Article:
Senate passes bill banning
imports of genetically
SACRAMENTO — California’s fish farmers will have to wait at least until 2005 to begin growing genetically altered salmon if a bill passed Wednesday by the state Senate becomes law.
The bill temporarily bans the so-called “superfish” from being introduced into California, requiring the state to decide by 2004 if the ban should become permanent. The Senate passed the bill 21-11, sending it back to the Assembly for agreement to Senate changes.
The federal government is presently deciding if salmon should become the first altered animal or fish approved for human consumption.
Many farmers and environmentalists worry that genetically enhanced salmon, which grow to full size in half the time of natural fish, could escape from farms in Washington state and prey on California’s native salmon. They cite studies by Purdue University that altered salmon could overpower natural species for food, mates and habitat.
Growers dispute the notion, saying they only use sterile females.
Consumer group says one
gas grade could curb prices
SANTA MONICA — Californians could save billions of dollars if oil companies were forced to offer only a single grade of gasoline, a consumer group estimated Wednesday.
A law requiring stations to offer only one grade of gas with an octane of 87 or 88 “would greatly reduce the ability of oil companies to create price spikes” by artificially lowering supplies of the most sought-after gas, said the study released by the Foundation for Taxpayer and Consumer Rights.
By eliminating underused premium and mid-grade varieties, the state could free storage space for a public fuel reserve that could be used to cushion higher future prices, according to the two-year study.
“Rather than drill in the Arctic, let’s clean the pumps of the 50 percent of higher-octane fuel that is not used,” Jamie Court, executive director of the foundation, said in a statement.
About 95 to 97 percent of California cars could use the single grade and motorists whose vehicles need higher octane could use additives, the study argued.
Judge dismisses case filed
by former Mexican workers
SAN FRANCISCO — In a blow to Mexican laborers who had hoped to claim money they said they were owed for working on American farms and railroads more than 50 years ago, a judge Wednesday granted requests by the United States and Mexican governments and Wells Fargo Bank to dismiss their case.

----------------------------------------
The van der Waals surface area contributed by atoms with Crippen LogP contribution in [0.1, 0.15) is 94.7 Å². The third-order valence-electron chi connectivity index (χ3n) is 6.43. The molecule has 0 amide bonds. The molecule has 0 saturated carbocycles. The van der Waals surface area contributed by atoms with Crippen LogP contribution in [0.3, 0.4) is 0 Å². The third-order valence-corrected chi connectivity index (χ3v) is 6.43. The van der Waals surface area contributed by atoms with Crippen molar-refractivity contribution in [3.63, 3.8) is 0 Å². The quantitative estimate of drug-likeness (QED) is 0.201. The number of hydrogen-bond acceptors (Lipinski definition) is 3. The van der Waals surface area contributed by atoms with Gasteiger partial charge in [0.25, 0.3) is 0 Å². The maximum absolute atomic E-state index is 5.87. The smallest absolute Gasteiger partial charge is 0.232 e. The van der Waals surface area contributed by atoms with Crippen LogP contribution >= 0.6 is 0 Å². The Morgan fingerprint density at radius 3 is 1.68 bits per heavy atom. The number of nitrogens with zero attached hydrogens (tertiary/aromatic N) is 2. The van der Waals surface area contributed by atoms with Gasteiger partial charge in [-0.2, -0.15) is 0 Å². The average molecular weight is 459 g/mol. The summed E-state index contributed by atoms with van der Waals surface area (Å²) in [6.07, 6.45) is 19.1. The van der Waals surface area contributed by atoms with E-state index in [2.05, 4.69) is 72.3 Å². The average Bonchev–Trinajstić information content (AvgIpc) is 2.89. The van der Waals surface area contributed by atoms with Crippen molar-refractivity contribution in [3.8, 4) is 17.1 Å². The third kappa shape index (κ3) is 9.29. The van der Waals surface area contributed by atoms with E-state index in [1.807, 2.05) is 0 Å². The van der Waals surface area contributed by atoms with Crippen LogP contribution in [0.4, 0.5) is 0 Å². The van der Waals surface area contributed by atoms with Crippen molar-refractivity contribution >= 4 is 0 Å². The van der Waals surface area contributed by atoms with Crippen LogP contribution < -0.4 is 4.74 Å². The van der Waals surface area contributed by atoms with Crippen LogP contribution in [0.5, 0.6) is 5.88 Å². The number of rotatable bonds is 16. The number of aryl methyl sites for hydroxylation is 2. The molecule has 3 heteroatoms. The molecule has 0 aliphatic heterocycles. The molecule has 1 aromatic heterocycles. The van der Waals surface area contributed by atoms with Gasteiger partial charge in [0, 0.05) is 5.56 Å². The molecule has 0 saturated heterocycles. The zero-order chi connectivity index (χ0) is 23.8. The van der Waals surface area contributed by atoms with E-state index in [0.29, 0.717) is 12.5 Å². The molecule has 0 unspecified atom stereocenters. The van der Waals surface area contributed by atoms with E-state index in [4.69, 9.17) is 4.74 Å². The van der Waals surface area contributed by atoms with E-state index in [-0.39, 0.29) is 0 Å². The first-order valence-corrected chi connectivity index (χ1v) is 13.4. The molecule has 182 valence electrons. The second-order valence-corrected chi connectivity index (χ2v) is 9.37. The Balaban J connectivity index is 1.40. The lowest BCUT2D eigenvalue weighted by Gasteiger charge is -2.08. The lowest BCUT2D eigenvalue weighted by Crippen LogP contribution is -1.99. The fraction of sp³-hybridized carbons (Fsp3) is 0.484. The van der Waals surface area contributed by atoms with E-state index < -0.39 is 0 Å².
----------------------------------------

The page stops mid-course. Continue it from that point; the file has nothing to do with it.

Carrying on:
The workers were among more than 300,000 Mexicans who came to the United States between 1942 and 1949 to harvest crops and maintain railroad tracks as guest workers. Called “braceros,” after the Spanish word for arm, they came under an agreement between the United States and Mexico aimed at filling labor shortages caused by World War II.
Under the agreement, 10 percent of each worker’s wage was to be withheld and transferred, via U.S. and Mexican banks, to individual savings funds set up for each bracero. But many braceros said they never received that money when they returned to Mexico.
SF’s Asian Art Museum
acquires 999 new works
SAN FRANCISCO — The Asian Art Museum of San Francisco is the proud owner of 999 new works of art for its growing collection, the museum announced Wednesday.
The new works include more than 800 objects from the LLoyd Cotsen Bamboo Basket Collection. Costen also provided the museum with a research endowment.
The remaining objects come from the Doris Duke Charitable Foundation’s Southeast Asian Art Collection.
The Duke collection includes many rare paintings and decorative arts as well as Thai, Burmese and Cambodian sculptures. One of the Duke objects is an 11-foot-tall, 19th century gilded Burmese throne for a Buddha image.
“We rearranged the entire gallery plan at our new facility to showcase some of the new objects from the Duke collection,” said chief curator Forrest McGill. “The pieces were so important and stunning that we had to give the a prominent place.”
The Asian Art museum outgrew its home in Golden Gate Park and is set to reopen in a new facility at the city’s Civic Center in January.
The museum’s collection now stands at more than 15,000 objects.